Should we blame the devil every time we’re tempted and tested?
I don’t remember the exact details that prompted my friend to say it, but I do recall being a young believer at the time, struggling with something that wasn’t going my way. I carelessly blamed my difficulty on the schemes of the devil, which led to my friend’s gentle correction: “Don’t give the devil so much credit.”
It is so easy, even tempting, to assume every trial, struggle, and difficulty we face is rooted in the Enemy’s schemes. He’s delighted, of course, for this focuses our attention on our problems and away from God, providing fertile ground for the Enemy to plant doubt in our minds as to God’s goodness, power, and love.
My friend’s statement is a good one. What if we are giving the devil too much credit? Is every difficulty we face really from him?
Temptation vs. testing
I did some research and discovered that in the New Testament, the Greek word translated “temptation” (peirasmos) is the same word translated as “testing.”* Even more curious, the word is derived from the Greek word peira, which means “an experiment.” Isn’t that comforting? The word itself is neutral; the translation depends on context. If Satan is attempting to entice a person to sin, it’s translated “temptation.”
However, if God is orchestrating events in order to strengthen a person’s faith, build character, or serve some other godly purpose He ordains, then peirasmos is translated “testing.” At times, we may even think of it as two sides of the same coin. Whenever God desires to strengthen us, Satan is right there trying to tear us down. When the Enemy comes after us to steal, kill, and destroy, God is right there, taking what was meant for evil and using it for good (Genesis 50:20).
Beloved, do not be surprised at the fiery trial when it comes upon you to test you, as though something strange were happening to you. But rejoice insofar as you share Christ’s sufferings, that you may also rejoice and be glad when his glory is revealed. . . . Therefore let those who suffer according to God’s will entrust their souls to a faithful Creator while doing good (1 Peter 4:12, 13, 19, emphasis mine).
No one wants to suffer, but Scripture clearly teaches that at times God allows, even wills, suffering for good purposes. Nevertheless, just as we need to be careful not to give undue credit to the Enemy, we must never ascribe any kind of evil to God, no matter the outcome. God is holy. He never wills or orchestrates sin or tempts anyone with evil (James 1:13). If we suffer as a consequence of evil desires (whether ours or someone else’s), we can be certain it is of the devil.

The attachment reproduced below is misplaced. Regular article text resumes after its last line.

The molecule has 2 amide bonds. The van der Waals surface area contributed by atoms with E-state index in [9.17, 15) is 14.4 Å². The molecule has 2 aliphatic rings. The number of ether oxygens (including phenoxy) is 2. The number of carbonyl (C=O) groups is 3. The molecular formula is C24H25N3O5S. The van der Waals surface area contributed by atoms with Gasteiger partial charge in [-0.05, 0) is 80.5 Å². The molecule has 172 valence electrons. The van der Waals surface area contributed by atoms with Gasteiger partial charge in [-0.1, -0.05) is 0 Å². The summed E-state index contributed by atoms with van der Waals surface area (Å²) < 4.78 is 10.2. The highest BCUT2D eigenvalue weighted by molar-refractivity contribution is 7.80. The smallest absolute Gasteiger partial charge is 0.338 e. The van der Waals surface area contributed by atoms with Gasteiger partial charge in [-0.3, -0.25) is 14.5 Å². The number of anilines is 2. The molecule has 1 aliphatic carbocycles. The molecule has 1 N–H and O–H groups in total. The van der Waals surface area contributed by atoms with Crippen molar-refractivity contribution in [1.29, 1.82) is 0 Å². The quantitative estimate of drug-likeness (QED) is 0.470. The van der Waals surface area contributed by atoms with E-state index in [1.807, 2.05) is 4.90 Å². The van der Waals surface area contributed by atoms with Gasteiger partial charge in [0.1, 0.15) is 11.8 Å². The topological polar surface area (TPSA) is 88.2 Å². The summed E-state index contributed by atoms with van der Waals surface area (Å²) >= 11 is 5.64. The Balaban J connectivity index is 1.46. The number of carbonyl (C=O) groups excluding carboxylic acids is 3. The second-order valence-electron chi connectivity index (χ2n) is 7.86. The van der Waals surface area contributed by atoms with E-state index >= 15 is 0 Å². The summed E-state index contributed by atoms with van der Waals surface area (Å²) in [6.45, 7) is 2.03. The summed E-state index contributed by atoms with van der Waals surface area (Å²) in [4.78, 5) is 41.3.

On the other hand, if suffering is intended for our good, then it’s from God (Hebrews 12:6, 10). Other types of suffering are simply the tragic, but natural, consequence of living in a sin-cursed world. However, all too often we ascribe any kind of challenge as Satan’s doing.
In one sense, this is true in that, had God prevented Satan from deceiving Adam and Eve in the garden, sin and suffering would never have entered the world. Alas, sin and suffering have entered. Yet perhaps the more difficult question to grasp is why God, who is good, all wise, and all knowing, allowed it to happen.
While we may not understand why God does everything He does, He has, in His grace, revealed to us who He is: loving, holy, patient, all-knowing, good, and so much more. We must cling to these truths whenever we undergo trials and are tempted to doubt God’s wisdom, goodness, or love. It should be no surprise that whenever God orchestrates events to strengthen our character, build our faith, or draw us closer to Him, the Enemy will be lurking in the shadows, looking for an opportunity to entice us away from God.
May we, like the apostle Paul, resolve to trust in God’s revelation of Himself and, if we must suffer, to trust He will empower us to even rejoice in our ordeal: “we rejoice in our sufferings, knowing that suffering produces endurance, and endurance produces character, and character produces hope . . .” (Romans 5:3, 4).
The word rejoice in the above passage is kauchometha in Greek and literally means “to boast.” Therefore Paul is not suggesting that we should enjoy suffering, but rather that we can boast in what it will accomplish for God’s glory.
Finally, like Abraham who was called to sacrifice his beloved son, Isaac, on Mount Moriah, we can trust in God even in the testing of our faith. He never tests us because He needs to assess our faith. God is omniscient; we are the ones who are uncertain. God tests our faith so that we can praise Him (“boast” of Him) when we discover that our faith, a gift from God himself, is truly genuine.
Then, in light of this precious gift, we can truly rejoice:
Blessed be the God and Father of our Lord Jesus Christ [who] caused us to be born again to a living hope . . . to an inheritance . . . kept in heaven for you. . . . In this you rejoice, though now for a little while, if necessary, you have been grieved by various trials, so that the tested genuineness of your faith . . . may be found to result in praise and glory and honor at the revelation of Jesus Christ (1 Peter 1:3, 4, 6, 7).
Rather than blame the devil for everything bad that comes along, we can keep the right perspective, knowing that God is working all things for good in our lives.
* In the Old Testament, there is no Hebrew word translated “temptation.”